Katzenstein: Where are the Lions' upgrades?

Josh Katzenstein
The Detroit News

Out of all the questions Lions management didn't answer this week, there's one I especially wanted answered.

Why do you, general manager Martin Mayhew, think this team is ready to have sustained success?

Because based on the Lions moves thus far in free agency, the team thinks it has enough pieces to contend for the NFC North again in 2015.

Nearly a week into free agency, the Lions have yet to noticeably upgrade a single position, unless you consider not re-signing some of their own free agents addition by subtraction — Travis Swanson replacing Dominic Raiola at center or Theo Riddick taking the receiving back role from Reggie Bush, for example.

Even using that logic, the Lions haven't improved any starting spots yet with known commodities, which means the front office thinks there is enough talent on the roster to make the playoffs for a second straight season.

This is perilous logic, of course, and recent history shows why. In 2011, the Lions went 10-6 and made the playoffs, but after the season, they didn't do much to upgrade the roster. Their biggest free-agent acquisitions was cornerback Jacob Lacey, who had one lackluster season in Detroit, and the team finished 4-12.

The Lions were counting on some of their young players having a bigger role, like 2011 draft picks defensive tackle Nick Fairley, wide receiver Titus Young and running back Mikel Leshoure. Mayhew also admitted he counted too much on the potential return of running back Jahvid Best, who never played again after suffering another concussion in Week 6 of 2011.

Pressure on '14 picks

Looking ahead to next season, 2014 draft picks like tight end Eric Ebron, outside linebacker Kyle Van Noy and cornerback Nevin Lawson are among the players the Lions will rely on more, and while teams should put more on the plates of their draft picks as they get older, there's no guarantee that investment will produce the necessary return.

And during the 2012 offseason, the Lions didn't lose the kind of talent they did this year when Ndamukong Suh and Fairley signed with other teams.

Quarterback Matthew Stafford and the offense were great in 2011, and the Lions hoped the unit would continue to carry the team. Instead, the offense remained productive in yardage, but the Lions' scoring average dropped by more than 6 points per game.

In 2014, Stafford and the offense struggled, and now, the hope will be that the unit can take a step forward in the second year under coordinator Joe Lombardi. Last year, Lombardi and coach Jim Caldwell helped the Lions reduce turnovers to 20 from 34 in 2013, but next season the offense likely has to return to its 2011 productivity level to account for the losses on defense.

The expectation from the Lions was that, if Suh left, they would have enough cap space to improve multiple positions, finding upgrades at cornerback and the offensive line while adding suitable replacements for Suh and Fairley.

The Lions kind of did the last one, trading for five-time Pro Bowler Haloti Ngata from the Ravens and signing pass-rushing tackle Tyrunn Walker from the Saints. But Ngata will cost the Lions $8.5 million in 2015, which was about half of the salary cap space they had before free agency began. As a result, the Lions didn't have much money to pursue other free agents.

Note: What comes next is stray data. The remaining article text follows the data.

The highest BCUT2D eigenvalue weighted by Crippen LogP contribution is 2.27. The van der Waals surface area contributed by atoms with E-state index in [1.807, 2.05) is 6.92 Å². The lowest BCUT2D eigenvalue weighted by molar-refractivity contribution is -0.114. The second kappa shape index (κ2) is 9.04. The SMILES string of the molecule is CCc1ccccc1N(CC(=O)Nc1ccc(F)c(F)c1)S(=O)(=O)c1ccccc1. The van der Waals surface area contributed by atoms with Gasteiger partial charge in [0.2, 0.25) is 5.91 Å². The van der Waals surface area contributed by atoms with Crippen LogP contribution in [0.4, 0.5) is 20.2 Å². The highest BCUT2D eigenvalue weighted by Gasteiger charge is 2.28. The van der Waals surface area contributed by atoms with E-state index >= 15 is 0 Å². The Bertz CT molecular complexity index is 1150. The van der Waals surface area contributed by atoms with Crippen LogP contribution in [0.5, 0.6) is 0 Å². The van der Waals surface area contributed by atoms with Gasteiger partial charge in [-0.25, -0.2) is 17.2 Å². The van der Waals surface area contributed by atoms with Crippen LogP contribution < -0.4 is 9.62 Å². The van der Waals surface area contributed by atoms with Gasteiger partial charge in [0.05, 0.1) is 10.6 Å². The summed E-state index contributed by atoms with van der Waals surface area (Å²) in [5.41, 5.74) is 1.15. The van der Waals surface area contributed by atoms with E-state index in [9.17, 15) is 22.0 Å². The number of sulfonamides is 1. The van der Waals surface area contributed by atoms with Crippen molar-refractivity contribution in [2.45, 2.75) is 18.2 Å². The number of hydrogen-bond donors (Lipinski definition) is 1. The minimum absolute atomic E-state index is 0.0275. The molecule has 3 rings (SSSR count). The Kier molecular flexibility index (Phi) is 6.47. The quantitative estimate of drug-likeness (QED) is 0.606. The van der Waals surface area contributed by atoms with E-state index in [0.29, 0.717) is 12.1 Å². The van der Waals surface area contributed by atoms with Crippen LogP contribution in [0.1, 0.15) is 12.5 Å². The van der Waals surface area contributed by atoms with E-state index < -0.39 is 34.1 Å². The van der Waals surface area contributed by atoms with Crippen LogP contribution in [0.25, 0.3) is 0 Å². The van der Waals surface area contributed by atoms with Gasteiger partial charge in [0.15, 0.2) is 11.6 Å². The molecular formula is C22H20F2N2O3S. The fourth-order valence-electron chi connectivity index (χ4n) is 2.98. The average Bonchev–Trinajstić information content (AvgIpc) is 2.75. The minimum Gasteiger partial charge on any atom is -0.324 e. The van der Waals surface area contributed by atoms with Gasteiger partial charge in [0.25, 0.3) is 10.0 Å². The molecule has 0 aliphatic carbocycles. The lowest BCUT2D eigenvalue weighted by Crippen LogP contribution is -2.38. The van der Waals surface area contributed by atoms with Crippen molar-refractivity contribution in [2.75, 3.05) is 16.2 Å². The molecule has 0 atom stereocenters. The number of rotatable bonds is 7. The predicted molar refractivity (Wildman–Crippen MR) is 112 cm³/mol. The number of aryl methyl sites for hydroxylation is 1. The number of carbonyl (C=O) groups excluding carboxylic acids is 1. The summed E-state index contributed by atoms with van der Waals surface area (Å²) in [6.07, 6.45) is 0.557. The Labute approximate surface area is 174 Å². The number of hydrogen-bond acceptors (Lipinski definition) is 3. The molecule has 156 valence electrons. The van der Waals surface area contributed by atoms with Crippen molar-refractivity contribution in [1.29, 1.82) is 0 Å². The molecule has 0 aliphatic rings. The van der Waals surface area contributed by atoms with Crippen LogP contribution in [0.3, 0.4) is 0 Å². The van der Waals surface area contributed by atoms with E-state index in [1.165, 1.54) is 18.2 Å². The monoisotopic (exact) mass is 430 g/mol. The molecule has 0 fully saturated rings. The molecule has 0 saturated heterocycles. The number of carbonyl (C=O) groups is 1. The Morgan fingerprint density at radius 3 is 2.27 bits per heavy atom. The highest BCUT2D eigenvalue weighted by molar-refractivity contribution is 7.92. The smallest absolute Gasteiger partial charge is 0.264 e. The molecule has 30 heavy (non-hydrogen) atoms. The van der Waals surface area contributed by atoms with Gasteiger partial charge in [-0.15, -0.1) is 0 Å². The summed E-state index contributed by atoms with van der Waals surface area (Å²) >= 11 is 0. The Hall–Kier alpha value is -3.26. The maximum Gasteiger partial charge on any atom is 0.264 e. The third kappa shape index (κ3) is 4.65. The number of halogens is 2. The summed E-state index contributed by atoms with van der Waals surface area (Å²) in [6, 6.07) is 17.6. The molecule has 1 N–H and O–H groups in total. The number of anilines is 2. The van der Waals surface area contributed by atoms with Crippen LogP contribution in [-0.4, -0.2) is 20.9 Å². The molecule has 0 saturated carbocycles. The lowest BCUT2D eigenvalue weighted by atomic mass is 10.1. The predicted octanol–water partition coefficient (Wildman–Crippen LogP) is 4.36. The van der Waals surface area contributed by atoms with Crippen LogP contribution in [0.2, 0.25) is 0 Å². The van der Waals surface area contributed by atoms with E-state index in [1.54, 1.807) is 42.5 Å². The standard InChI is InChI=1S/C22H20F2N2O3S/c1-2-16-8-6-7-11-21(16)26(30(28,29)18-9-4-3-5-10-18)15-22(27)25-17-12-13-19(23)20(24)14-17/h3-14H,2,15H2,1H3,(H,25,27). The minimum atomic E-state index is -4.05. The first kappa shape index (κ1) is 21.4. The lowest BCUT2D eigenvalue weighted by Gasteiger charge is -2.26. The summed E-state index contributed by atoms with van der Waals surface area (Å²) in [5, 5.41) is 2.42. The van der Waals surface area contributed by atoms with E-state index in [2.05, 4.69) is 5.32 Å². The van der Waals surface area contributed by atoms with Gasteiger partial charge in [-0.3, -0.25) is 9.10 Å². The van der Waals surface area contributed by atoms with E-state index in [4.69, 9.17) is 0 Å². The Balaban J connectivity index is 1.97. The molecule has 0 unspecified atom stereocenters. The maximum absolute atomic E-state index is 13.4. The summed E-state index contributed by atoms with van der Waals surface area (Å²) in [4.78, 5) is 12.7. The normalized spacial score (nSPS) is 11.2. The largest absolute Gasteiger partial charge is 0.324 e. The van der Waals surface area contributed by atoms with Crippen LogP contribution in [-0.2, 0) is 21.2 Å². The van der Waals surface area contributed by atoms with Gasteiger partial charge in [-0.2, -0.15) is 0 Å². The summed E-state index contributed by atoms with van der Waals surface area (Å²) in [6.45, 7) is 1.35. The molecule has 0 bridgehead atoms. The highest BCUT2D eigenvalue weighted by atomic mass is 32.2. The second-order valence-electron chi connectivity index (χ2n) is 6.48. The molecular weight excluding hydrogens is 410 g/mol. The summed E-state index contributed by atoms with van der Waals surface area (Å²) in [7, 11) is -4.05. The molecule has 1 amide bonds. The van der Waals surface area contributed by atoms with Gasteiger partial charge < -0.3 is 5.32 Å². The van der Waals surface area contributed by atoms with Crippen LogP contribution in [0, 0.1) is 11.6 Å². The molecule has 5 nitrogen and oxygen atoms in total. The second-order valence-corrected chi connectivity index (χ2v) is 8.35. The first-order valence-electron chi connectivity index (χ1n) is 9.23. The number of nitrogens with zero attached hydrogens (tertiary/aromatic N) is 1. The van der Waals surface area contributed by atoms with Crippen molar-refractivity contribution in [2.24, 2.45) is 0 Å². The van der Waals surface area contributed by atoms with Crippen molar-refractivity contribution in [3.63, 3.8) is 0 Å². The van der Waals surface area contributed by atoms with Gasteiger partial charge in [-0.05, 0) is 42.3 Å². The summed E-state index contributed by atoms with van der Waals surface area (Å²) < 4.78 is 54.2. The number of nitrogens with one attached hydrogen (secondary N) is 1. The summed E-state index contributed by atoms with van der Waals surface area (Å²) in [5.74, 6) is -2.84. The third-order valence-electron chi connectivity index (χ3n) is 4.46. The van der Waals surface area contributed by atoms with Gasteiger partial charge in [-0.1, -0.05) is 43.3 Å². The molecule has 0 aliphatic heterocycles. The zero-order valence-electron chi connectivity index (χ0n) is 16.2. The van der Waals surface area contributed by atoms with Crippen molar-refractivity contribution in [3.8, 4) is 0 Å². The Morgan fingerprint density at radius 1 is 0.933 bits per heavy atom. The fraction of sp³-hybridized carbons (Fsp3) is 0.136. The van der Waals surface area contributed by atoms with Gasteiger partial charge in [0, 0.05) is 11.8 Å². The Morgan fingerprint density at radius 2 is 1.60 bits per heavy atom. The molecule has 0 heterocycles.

But that's not entirely true. If the Lions had chosen to use the $26.9 million franchise tag on Suh, they would've needed Calvin Johnson or Matthew Stafford to restructure their contracts to free enough cap space. Those options were still available to the Lions in free agency, but they have so far balked at the idea of continuing to kick the can down the road, in part because that logic put them in the predicament that ultimately led to Suh's exodus.

Had the Lions restructured the deals of either Stafford or Johnson, they would've had enough cash to pursue cornerbacks like Antonio Cromartie or Byron Maxwell. They could've tried to strike a deal with guard Clint Boling, too.

Instead, the Lions chose to think long term at the risk of their short-term prospects. Yes, the changing thought process should help the Lions down the road as they try to sign extensions with linebacker DeAndre Levy, defensive end Ziggy Ansah and guard Larry Warford. But in the meantime, the Lions are in danger of having a similar fall as they did in 2012 because they haven't noticeably upgraded the roster.

Now, the Lions have about $4 million in cap space, including projections of what they'll need for their rookie class. Much of that money will likely go to signing a starting-caliber left guard. At this point, that guy could Justin Blalock, who visited Thursday, or Rob Sims, who held the position the last five years. Both players are 31, and there's no promise Blalock would be an upgrade over what Sims did last year.

The other glaring need is at cornerback, where Rashean Mathis is now one of the top free agents left. The Lions could re-sign Mathis, but he'll be 35 next season and adding him back wouldn't do anything to upgrade that position from 2014.

And as the Lions search for inexpensive value for the 2015 season, they won't receive anything from the fourth- or fifth-round picks they traded to the Ravens for Ngata and a seventh-round pick.

Mayhew said at the combine he learned from what happened to the Lions in 2012, but declined to provide specifics. The Lions will have to strike gold in the draft next month and win again in 2015 to prove he's actually taken anything from that painful lesson.